Well the crazy lady that used to live in what is now my office came by with her birthday present, a Haynes Manual to a vehicle I don’t own, have zero expectations of owning, and don’t even know where to get fuel for on this planet.
I mean seriously, where did they even find one to disassemble for the pictures? Turns out it is not a practical private vessel even once it has been deMilled by disabling or removing the weaponry, because there are almost no owner-serviceable systems unless you keep an Imperial Klingon Fleet-trained engineer on board as well as a large supply of spares because the on-board machine shop is not equipped with the equipment to make parts much bigger or more complex than the brackets to attach bits and pieces together. Considering that most of that equipment is larger than the ship itself…
In other news I figured out another way to build a T-bucket designed to handle rather than drag race. Go down to Houston and buy a flood-damaged Corvette cut the front and rear complete suspensions off and build a compatible frame between them for literal Corvette handling combined with Bucket power to weight ratio. That’s one of the advantages of insomnia, you get a lot of thinking done. Inspiration from the Roadkill ‘vette cart and Leroy of the Cleetus McFarland YouTube channel, because the exoskeleton roll cages used would be enough to hold the cars together without the existing Corvette frame they are welded and bolted to. That would be a hundred to several hundred pounds less weight to cart around and result in a ‘vette cart with a real body that could be licensed much more easily that just building a bucket from scratch. And if a C5 or later Corvette was used there would actually be room in the foot box for 3 pedals to run a manual transmission.
OK I was going to get the extension hose today so I removed the gauge from the pump to take the fitting to the parts shop to get the right sizes on the hose. After I got it off I thought just for due diligence I should leak test the unit to make sure of where the leak was. So guess where the leak was? The end of the hose where it joins the gauge. Now if the leak had been on the other end of the hose or the other side of the gauge I could fix it, but where the hose connects to the gauge is a crimped connection and not something I can fix at home. So now I have to do a warrantee replacement of the pump so I can ride my bike. Fortunately Amazon is sending a replacement pump assembly.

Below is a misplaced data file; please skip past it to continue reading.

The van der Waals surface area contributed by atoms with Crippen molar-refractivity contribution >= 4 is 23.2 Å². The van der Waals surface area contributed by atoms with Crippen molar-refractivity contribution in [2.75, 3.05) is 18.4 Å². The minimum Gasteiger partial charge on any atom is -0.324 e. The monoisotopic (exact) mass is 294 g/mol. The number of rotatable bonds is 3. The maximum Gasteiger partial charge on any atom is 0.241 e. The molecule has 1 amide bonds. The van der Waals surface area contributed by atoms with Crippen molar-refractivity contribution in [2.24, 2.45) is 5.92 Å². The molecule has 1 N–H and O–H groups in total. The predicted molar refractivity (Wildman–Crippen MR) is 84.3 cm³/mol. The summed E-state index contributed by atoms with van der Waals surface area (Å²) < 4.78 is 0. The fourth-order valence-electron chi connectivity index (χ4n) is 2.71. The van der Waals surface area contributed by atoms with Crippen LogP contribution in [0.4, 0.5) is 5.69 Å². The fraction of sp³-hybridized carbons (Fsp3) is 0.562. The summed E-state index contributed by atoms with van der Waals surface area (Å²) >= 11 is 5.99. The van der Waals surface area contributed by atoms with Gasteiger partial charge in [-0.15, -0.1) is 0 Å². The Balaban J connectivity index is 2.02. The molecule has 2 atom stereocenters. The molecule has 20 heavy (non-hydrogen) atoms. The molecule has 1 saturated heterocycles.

Getting back to the design of the pump, this pump was designed to be non-repairable. What I thought was a male pipe-thread fitting on the gauge turned out to be a self-threading fitting with a sealing ring at the top, sorta like the legendary self-sealing stem bolts of ST:DS9 . This means they didn’t need to worry about clocking the installation of the gauge because it would clock itself without leaking. That also means I can’t just stick another original gauge and hose in there because the threads are already cut and probably wouldn’t match up to the new unit. And to make matters worse the hose connection to the gauge is not one that can be done or undone in your average home shop. So I’m screwed, and not in the fun way. The only thing I can do is see if I can screw a hose into the pump and run the pump without a gauge. But I’m still going to see if I can fix this one because that’s what I do, play with busted stuff and see if I can make it work. I have a brand-new pump that just needs a hose and chuck to work. I WILL make it work.
On the hot rod front, I have sustained a setback but I’m only out about $90 including taxes because everything I bought since the design change to a mid-engine will work with the more traditional design except for the car cover for a 1990-2005 Chrysler Town and Country mini-van. The books on reprogramming the Chrysler PCM are generic enough that unless I end up with a carb instead of fuel injection I’m still good on that, so that brings it down to $45 for the car cover and tax. The steering arms will work because the front suspension and steering are the same for the front and mid-engine versions except for springs and shocks, which I haven’t bought yet.
Something all the design work for the mid-bucket has made me want to do is to use something like the engine and transmission to make a SCCA Solo racing A/Mod car. There are very few rules in A/Mod: 72″ minimum wheelbase, 42″ minimum track, 900 pound minimum weight with driver, roll bar minimums and maximums, and all 4 wheels have to be sprung. There are maximum wing rules, driver coverage body rules, but nothing that would keep me from doing my thing. I really wished over and over I had the budget to do both the hot rod and the A/Mod car. Towing the A/Mod car behind the hot rod would be doubleplus rad.
And I think I have gotten everything out of my system for today.
PSA, Opus the Unkillable